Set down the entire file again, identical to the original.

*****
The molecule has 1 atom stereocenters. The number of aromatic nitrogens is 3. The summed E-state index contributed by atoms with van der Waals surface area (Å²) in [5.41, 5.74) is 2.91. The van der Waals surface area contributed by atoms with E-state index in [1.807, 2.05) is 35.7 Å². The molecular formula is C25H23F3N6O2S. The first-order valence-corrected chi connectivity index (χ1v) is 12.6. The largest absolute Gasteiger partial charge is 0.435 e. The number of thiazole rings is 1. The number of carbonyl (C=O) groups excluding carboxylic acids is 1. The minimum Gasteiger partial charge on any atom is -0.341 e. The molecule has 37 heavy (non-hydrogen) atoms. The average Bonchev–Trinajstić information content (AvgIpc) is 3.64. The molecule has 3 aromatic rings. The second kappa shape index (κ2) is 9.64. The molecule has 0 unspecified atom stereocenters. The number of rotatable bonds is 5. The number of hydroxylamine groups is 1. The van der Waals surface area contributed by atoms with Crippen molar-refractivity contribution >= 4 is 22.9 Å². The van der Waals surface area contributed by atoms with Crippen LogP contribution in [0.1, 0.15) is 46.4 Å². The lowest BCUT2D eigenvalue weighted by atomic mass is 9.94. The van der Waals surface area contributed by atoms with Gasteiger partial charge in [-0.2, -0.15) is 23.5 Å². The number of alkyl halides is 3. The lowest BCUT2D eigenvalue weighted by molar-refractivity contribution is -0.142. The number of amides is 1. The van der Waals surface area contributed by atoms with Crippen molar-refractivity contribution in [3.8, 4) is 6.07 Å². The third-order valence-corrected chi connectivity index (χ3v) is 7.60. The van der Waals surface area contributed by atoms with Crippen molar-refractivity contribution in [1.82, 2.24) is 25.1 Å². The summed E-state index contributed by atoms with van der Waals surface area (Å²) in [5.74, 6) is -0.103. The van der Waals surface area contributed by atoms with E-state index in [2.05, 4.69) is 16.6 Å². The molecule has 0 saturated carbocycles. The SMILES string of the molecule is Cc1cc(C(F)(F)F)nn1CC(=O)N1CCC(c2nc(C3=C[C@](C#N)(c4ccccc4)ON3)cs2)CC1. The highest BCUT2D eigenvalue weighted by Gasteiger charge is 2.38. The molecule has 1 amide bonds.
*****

The molecule has 1 atom stereocenters. The number of aromatic nitrogens is 3. The summed E-state index contributed by atoms with van der Waals surface area (Å²) in [5.41, 5.74) is 2.91. The van der Waals surface area contributed by atoms with E-state index in [1.807, 2.05) is 35.7 Å². The molecular formula is C25H23F3N6O2S. The first-order valence-corrected chi connectivity index (χ1v) is 12.6. The largest absolute Gasteiger partial charge is 0.435 e. The number of thiazole rings is 1. The number of carbonyl (C=O) groups excluding carboxylic acids is 1. The minimum Gasteiger partial charge on any atom is -0.341 e. The molecule has 37 heavy (non-hydrogen) atoms. The average Bonchev–Trinajstić information content (AvgIpc) is 3.64. The molecule has 3 aromatic rings. The second kappa shape index (κ2) is 9.64. The molecule has 0 unspecified atom stereocenters. The number of rotatable bonds is 5. The number of hydroxylamine groups is 1. The van der Waals surface area contributed by atoms with Crippen molar-refractivity contribution >= 4 is 22.9 Å². The van der Waals surface area contributed by atoms with Crippen LogP contribution in [0.1, 0.15) is 46.4 Å². The lowest BCUT2D eigenvalue weighted by atomic mass is 9.94. The van der Waals surface area contributed by atoms with Gasteiger partial charge in [-0.2, -0.15) is 23.5 Å². The number of alkyl halides is 3. The lowest BCUT2D eigenvalue weighted by molar-refractivity contribution is -0.142. The number of amides is 1. The van der Waals surface area contributed by atoms with Crippen molar-refractivity contribution in [3.8, 4) is 6.07 Å². The third-order valence-corrected chi connectivity index (χ3v) is 7.60. The van der Waals surface area contributed by atoms with Crippen molar-refractivity contribution in [1.82, 2.24) is 25.1 Å². The summed E-state index contributed by atoms with van der Waals surface area (Å²) in [5.74, 6) is -0.103. The van der Waals surface area contributed by atoms with E-state index in [2.05, 4.69) is 16.6 Å². The molecule has 0 saturated carbocycles. The SMILES string of the molecule is Cc1cc(C(F)(F)F)nn1CC(=O)N1CCC(c2nc(C3=C[C@](C#N)(c4ccccc4)ON3)cs2)CC1. The highest BCUT2D eigenvalue weighted by Gasteiger charge is 2.38. The molecule has 1 amide bonds.